A reader asked about my pronouncements on the Second Commandment. It started with the discussion of the numbering, because different traditions do divide them differently, and I use the Lutheran numbering just from habit. I think my children use the numbering common to the Reformed churches.
He wondered about my sources for the ideas, as it has some bearing on a related discussion he is involved in. That set me back. I can usually identify where I first encountered such ideas, but could not think of anything. It seemed to have been part of the furniture for a long time. Here is the more difficult part of this: therefore, I don’t know who else teaches this.
I still assert it. I consider the main idea behind the command not to take the Lord’s name in vain to be a warning against false teaching, claiming that God said something that he actually didn’t. “Don’t put God’s signature under your ideas,” is my favorite metaphor for that. However, I think the common interpretation has some value. Most cultures, and certainly Hebrew culture, placed a lot of importance on words as words, and even more on names as names. To treat God’s name(s) with reverence is consonant with the whole style of taking off your shoes on holy ground, or not touching the Ark of the Covenant. I think that is also a meaning. The set of ideas around vows and swearing by what is on the altar is referenced by Jesus and is also part of the commandment, though it doesn’t seem to have much utility in our culture now. I see this teaching as related to idolatry and graven images, of confusing in our minds (or misleading others) who God actually is and the importance of his voice as opposed to his appearance.
I can’t imagine I’m the first person to come up with this idea. If I am, then I would have to declare it wrong. It is beyond credibility that God would leave an important main idea lying around for a few thousand years without poking someone to pick up the threads. We can safely assume that the collective wisdom of the church exceeds the wisdom of an assistant village idiot. I have thought of this as a neglected interpretation, which people have avoided because it is uncomfortable to the point of being frightening. But if it’s new, then it’s invalid.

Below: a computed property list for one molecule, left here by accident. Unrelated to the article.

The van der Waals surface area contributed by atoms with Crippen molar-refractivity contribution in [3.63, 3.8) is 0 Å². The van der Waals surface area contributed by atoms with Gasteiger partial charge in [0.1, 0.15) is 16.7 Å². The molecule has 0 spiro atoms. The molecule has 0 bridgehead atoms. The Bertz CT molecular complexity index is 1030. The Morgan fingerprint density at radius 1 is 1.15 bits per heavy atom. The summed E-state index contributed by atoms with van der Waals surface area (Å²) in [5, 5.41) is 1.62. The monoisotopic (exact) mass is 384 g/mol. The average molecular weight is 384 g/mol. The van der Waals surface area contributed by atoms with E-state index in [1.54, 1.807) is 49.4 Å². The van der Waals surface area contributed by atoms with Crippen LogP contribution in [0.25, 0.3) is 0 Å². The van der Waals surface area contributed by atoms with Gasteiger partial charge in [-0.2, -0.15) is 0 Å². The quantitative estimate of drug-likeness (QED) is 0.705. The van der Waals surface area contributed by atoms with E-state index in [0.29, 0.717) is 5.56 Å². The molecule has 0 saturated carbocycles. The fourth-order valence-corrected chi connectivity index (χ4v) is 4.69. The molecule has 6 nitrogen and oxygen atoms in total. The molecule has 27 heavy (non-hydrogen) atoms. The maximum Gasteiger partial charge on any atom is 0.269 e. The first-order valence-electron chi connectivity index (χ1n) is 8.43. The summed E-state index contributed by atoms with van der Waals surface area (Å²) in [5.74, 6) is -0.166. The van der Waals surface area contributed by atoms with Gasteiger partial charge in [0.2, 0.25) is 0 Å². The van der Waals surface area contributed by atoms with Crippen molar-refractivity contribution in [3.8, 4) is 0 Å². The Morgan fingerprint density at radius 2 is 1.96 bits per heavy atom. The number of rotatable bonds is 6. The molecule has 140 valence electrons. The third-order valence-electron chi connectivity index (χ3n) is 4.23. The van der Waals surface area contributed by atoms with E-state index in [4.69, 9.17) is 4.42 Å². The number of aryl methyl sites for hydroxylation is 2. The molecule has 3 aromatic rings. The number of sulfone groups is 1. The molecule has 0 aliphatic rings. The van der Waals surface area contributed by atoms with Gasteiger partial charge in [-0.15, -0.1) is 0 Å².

I have certainly thought it for many years. My associations with the idea are from Genesis and Exodus, from the first chapters of the prophet Isaiah, from the Revelation to John, and from the words of Jesus. Those are also the areas I would point to as evidence for the idea that the commandment focuses on not misrepresenting God. The idea shows up at the beginning of Scripture and the founding of Israel - it is prominent right out of the gate; neither adding nor subtracting from the scripture is also one of the last things said in the Bible; when Jesus comes on the scene we would expect him to focus on main points, and he does devote a lot of energy to criticising scribes and Pharisees not so much for their personal behavior (though that is there), but for misleading others about what God is telling them to do. Blind guides, weightier matters of the law, millstones around the neck and all that. As for Isaiah, I think I take that as a synecdoche of all those discussions in the prophets of “Thus saith The Lord.”
So be cautious. I think it’s valid, but it’s not common, and people aren’t going to recognize it when you bring it up at Bible study.